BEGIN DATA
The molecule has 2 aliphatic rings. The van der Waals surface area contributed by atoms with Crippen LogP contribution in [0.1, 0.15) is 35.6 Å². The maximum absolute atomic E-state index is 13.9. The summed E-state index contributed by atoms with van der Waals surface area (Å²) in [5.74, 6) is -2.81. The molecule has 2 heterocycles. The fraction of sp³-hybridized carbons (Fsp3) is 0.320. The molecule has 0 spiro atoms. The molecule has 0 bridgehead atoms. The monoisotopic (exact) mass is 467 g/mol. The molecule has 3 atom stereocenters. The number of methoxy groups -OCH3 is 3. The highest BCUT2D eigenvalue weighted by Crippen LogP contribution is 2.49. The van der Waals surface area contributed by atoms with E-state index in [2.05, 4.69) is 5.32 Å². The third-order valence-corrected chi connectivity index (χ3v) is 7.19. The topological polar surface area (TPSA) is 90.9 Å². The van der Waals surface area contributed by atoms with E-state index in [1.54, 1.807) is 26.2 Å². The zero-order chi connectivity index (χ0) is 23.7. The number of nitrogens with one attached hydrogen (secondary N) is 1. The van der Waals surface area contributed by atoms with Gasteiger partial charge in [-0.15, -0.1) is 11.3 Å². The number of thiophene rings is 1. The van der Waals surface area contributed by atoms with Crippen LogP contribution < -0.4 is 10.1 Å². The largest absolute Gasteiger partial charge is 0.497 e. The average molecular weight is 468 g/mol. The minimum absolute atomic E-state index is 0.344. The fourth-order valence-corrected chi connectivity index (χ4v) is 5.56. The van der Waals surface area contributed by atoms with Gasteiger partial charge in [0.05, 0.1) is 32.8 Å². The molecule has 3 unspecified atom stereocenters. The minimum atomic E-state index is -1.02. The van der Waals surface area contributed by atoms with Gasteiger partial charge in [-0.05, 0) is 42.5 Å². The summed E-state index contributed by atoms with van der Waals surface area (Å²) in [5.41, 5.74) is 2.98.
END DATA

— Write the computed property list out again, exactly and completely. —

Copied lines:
The molecule has 2 aliphatic rings. The van der Waals surface area contributed by atoms with Crippen LogP contribution in [0.1, 0.15) is 35.6 Å². The maximum absolute atomic E-state index is 13.9. The summed E-state index contributed by atoms with van der Waals surface area (Å²) in [5.74, 6) is -2.81. The molecule has 2 heterocycles. The fraction of sp³-hybridized carbons (Fsp3) is 0.320. The molecule has 0 spiro atoms. The molecule has 0 bridgehead atoms. The monoisotopic (exact) mass is 467 g/mol. The molecule has 3 atom stereocenters. The number of methoxy groups -OCH3 is 3. The highest BCUT2D eigenvalue weighted by Crippen LogP contribution is 2.49. The van der Waals surface area contributed by atoms with E-state index in [2.05, 4.69) is 5.32 Å². The third-order valence-corrected chi connectivity index (χ3v) is 7.19. The topological polar surface area (TPSA) is 90.9 Å². The van der Waals surface area contributed by atoms with E-state index in [1.54, 1.807) is 26.2 Å². The zero-order chi connectivity index (χ0) is 23.7. The number of nitrogens with one attached hydrogen (secondary N) is 1. The van der Waals surface area contributed by atoms with Gasteiger partial charge in [-0.15, -0.1) is 11.3 Å². The number of thiophene rings is 1. The van der Waals surface area contributed by atoms with Crippen LogP contribution < -0.4 is 10.1 Å². The largest absolute Gasteiger partial charge is 0.497 e. The average molecular weight is 468 g/mol. The minimum absolute atomic E-state index is 0.344. The fourth-order valence-corrected chi connectivity index (χ4v) is 5.56. The van der Waals surface area contributed by atoms with Gasteiger partial charge in [0.05, 0.1) is 32.8 Å². The molecule has 3 unspecified atom stereocenters. The minimum atomic E-state index is -1.02. The van der Waals surface area contributed by atoms with Gasteiger partial charge in [-0.05, 0) is 42.5 Å². The summed E-state index contributed by atoms with van der Waals surface area (Å²) in [5.41, 5.74) is 2.98.